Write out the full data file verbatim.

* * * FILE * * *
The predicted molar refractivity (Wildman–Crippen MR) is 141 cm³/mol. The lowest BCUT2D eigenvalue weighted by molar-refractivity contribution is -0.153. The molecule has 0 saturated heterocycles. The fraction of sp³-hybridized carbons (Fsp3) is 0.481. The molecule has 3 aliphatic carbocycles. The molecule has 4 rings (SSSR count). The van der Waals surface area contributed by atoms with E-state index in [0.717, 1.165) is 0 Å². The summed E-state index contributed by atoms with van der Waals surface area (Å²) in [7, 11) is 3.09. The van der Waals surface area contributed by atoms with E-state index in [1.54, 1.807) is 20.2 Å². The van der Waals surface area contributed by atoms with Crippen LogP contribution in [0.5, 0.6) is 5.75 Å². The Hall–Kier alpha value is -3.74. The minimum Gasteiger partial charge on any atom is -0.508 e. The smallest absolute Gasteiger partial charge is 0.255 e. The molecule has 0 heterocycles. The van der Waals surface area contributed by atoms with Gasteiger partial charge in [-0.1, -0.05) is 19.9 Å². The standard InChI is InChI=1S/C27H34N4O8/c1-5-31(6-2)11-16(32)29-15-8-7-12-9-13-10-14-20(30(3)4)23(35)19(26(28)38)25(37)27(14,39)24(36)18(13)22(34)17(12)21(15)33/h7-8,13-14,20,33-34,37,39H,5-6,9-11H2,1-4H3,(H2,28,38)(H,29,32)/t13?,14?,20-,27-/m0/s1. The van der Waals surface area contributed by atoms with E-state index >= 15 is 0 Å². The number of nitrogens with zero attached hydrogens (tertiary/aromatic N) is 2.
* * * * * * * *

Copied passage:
The predicted molar refractivity (Wildman–Crippen MR) is 141 cm³/mol. The lowest BCUT2D eigenvalue weighted by molar-refractivity contribution is -0.153. The molecule has 0 saturated heterocycles. The fraction of sp³-hybridized carbons (Fsp3) is 0.481. The molecule has 3 aliphatic carbocycles. The molecule has 4 rings (SSSR count). The van der Waals surface area contributed by atoms with E-state index in [0.717, 1.165) is 0 Å². The summed E-state index contributed by atoms with van der Waals surface area (Å²) in [7, 11) is 3.09. The van der Waals surface area contributed by atoms with E-state index in [1.54, 1.807) is 20.2 Å². The van der Waals surface area contributed by atoms with Crippen LogP contribution in [0.5, 0.6) is 5.75 Å². The Hall–Kier alpha value is -3.74. The minimum Gasteiger partial charge on any atom is -0.508 e. The smallest absolute Gasteiger partial charge is 0.255 e. The molecule has 0 heterocycles. The van der Waals surface area contributed by atoms with Gasteiger partial charge in [-0.1, -0.05) is 19.9 Å². The standard InChI is InChI=1S/C27H34N4O8/c1-5-31(6-2)11-16(32)29-15-8-7-12-9-13-10-14-20(30(3)4)23(35)19(26(28)38)25(37)27(14,39)24(36)18(13)22(34)17(12)21(15)33/h7-8,13-14,20,33-34,37,39H,5-6,9-11H2,1-4H3,(H2,28,38)(H,29,32)/t13?,14?,20-,27-/m0/s1. The van der Waals surface area contributed by atoms with E-state index >= 15 is 0 Å². The number of nitrogens with zero attached hydrogens (tertiary/aromatic N) is 2.